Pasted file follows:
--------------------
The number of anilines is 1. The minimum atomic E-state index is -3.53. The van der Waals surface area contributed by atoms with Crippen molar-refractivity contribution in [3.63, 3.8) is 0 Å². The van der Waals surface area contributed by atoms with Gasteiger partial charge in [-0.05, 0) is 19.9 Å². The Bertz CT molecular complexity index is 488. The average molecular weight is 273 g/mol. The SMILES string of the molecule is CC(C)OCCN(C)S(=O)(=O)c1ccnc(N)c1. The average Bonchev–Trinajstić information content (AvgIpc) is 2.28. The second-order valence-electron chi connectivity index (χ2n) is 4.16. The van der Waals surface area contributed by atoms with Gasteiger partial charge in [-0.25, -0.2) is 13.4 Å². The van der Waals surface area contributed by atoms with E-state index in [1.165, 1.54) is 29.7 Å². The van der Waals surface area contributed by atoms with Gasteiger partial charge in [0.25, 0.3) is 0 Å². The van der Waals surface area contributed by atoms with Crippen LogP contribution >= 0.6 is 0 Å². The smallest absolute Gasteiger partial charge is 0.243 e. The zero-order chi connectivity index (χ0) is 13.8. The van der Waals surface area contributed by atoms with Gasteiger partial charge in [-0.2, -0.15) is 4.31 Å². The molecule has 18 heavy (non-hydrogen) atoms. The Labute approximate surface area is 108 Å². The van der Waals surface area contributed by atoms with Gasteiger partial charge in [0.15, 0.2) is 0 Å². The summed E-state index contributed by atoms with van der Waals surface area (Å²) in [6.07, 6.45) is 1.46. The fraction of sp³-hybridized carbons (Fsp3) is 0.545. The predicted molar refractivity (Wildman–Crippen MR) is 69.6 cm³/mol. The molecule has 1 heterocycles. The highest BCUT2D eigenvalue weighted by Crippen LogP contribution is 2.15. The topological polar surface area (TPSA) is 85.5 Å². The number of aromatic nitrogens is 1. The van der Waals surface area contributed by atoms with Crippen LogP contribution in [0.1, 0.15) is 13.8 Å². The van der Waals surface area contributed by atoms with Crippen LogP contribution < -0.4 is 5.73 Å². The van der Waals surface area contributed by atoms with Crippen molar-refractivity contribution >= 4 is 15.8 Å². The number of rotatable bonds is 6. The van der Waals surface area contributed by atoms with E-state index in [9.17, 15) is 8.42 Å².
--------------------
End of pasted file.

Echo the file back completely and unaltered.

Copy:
The number of anilines is 1. The minimum atomic E-state index is -3.53. The van der Waals surface area contributed by atoms with Crippen molar-refractivity contribution in [3.63, 3.8) is 0 Å². The van der Waals surface area contributed by atoms with Gasteiger partial charge in [-0.05, 0) is 19.9 Å². The Bertz CT molecular complexity index is 488. The average molecular weight is 273 g/mol. The SMILES string of the molecule is CC(C)OCCN(C)S(=O)(=O)c1ccnc(N)c1. The average Bonchev–Trinajstić information content (AvgIpc) is 2.28. The second-order valence-electron chi connectivity index (χ2n) is 4.16. The van der Waals surface area contributed by atoms with Gasteiger partial charge in [-0.25, -0.2) is 13.4 Å². The van der Waals surface area contributed by atoms with E-state index in [1.165, 1.54) is 29.7 Å². The van der Waals surface area contributed by atoms with Gasteiger partial charge in [0.25, 0.3) is 0 Å². The van der Waals surface area contributed by atoms with Crippen LogP contribution >= 0.6 is 0 Å². The smallest absolute Gasteiger partial charge is 0.243 e. The zero-order chi connectivity index (χ0) is 13.8. The van der Waals surface area contributed by atoms with Gasteiger partial charge in [-0.2, -0.15) is 4.31 Å². The molecule has 18 heavy (non-hydrogen) atoms. The Labute approximate surface area is 108 Å². The van der Waals surface area contributed by atoms with Gasteiger partial charge in [0.15, 0.2) is 0 Å². The summed E-state index contributed by atoms with van der Waals surface area (Å²) in [6.07, 6.45) is 1.46. The fraction of sp³-hybridized carbons (Fsp3) is 0.545. The predicted molar refractivity (Wildman–Crippen MR) is 69.6 cm³/mol. The molecule has 1 heterocycles. The highest BCUT2D eigenvalue weighted by Crippen LogP contribution is 2.15. The topological polar surface area (TPSA) is 85.5 Å². The number of aromatic nitrogens is 1. The van der Waals surface area contributed by atoms with Crippen LogP contribution in [0.1, 0.15) is 13.8 Å². The van der Waals surface area contributed by atoms with Crippen LogP contribution < -0.4 is 5.73 Å². The van der Waals surface area contributed by atoms with Crippen molar-refractivity contribution >= 4 is 15.8 Å². The number of rotatable bonds is 6. The van der Waals surface area contributed by atoms with E-state index in [9.17, 15) is 8.42 Å².